Journals and their backstory

Journals and their backstory

Journals and their backstory

A stack of journals sits on my desk. Hilroy notebooks, perfect-bound journals with elastic ties, a big black drawing book with many blank white pages, a couple notebooks with section tabs, and one with a hard cover.

Some have pages torn out. Most have empty sections. Some have logs of my attempts at healthy living and other habits that seemed a good idea at a particular point in my life.

For me, the impulse to journal is a layered, complex and inconsistent practice. The pile of evidence in front of me says that I launch into journaling with great intentions. Some are dated in the 1980s, some in the 90s, some this century.
Rare is the one that is full, complete.
Some of the journals attempt to track the daily pace and activities of life. Others were clearly intended more as idea-catchers. A few hold first draft poems, or essays. Others still record step-by-step attempts at life management programs – all about the process.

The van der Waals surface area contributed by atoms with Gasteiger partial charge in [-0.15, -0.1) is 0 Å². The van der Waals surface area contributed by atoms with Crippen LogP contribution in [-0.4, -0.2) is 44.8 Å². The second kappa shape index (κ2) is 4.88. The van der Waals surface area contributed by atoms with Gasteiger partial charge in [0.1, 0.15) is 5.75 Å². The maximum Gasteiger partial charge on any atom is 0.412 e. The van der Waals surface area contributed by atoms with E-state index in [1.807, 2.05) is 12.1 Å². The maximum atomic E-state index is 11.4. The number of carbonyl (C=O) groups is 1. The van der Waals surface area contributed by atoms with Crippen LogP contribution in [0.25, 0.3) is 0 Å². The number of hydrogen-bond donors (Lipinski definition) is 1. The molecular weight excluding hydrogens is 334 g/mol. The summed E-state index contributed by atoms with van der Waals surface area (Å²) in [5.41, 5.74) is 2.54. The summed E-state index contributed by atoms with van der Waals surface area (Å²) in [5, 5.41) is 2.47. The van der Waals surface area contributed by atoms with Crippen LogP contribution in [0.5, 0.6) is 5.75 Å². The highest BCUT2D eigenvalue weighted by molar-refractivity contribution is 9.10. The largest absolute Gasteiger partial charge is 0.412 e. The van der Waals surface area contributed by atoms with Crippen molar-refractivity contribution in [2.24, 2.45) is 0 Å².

Inside most of the journals are one or two or more clippings – articles I found meaningful. Quotes. Wise advice from here or there.
What is the purpose of a journal? I’m tempted to see my mismatched piles as evidence of failure: they tell the story of failed attempts, aborted journeys. Certainly, they provide insight into my changing whims and interests.
In a more positive light, each journal in its way must have served some purpose. Here, I am luxuriating in a memorable vacation, there I am tracking a fitness regime, and over here I am trying to record the confusing slide of my father’s last weeks of life.
As a writer, the journals are a discontinuous collection of possible prompts for future work. Yet, mostly, their work is done. They got me here.



  1. Encouraging! I’ve many unfinished journals. Love my moleskines, though!

  2. Yes, so many writers love these. There’s a lot to be said for writing surfaces that are attractive in their own right – perhaps they encourage you to keep at it?

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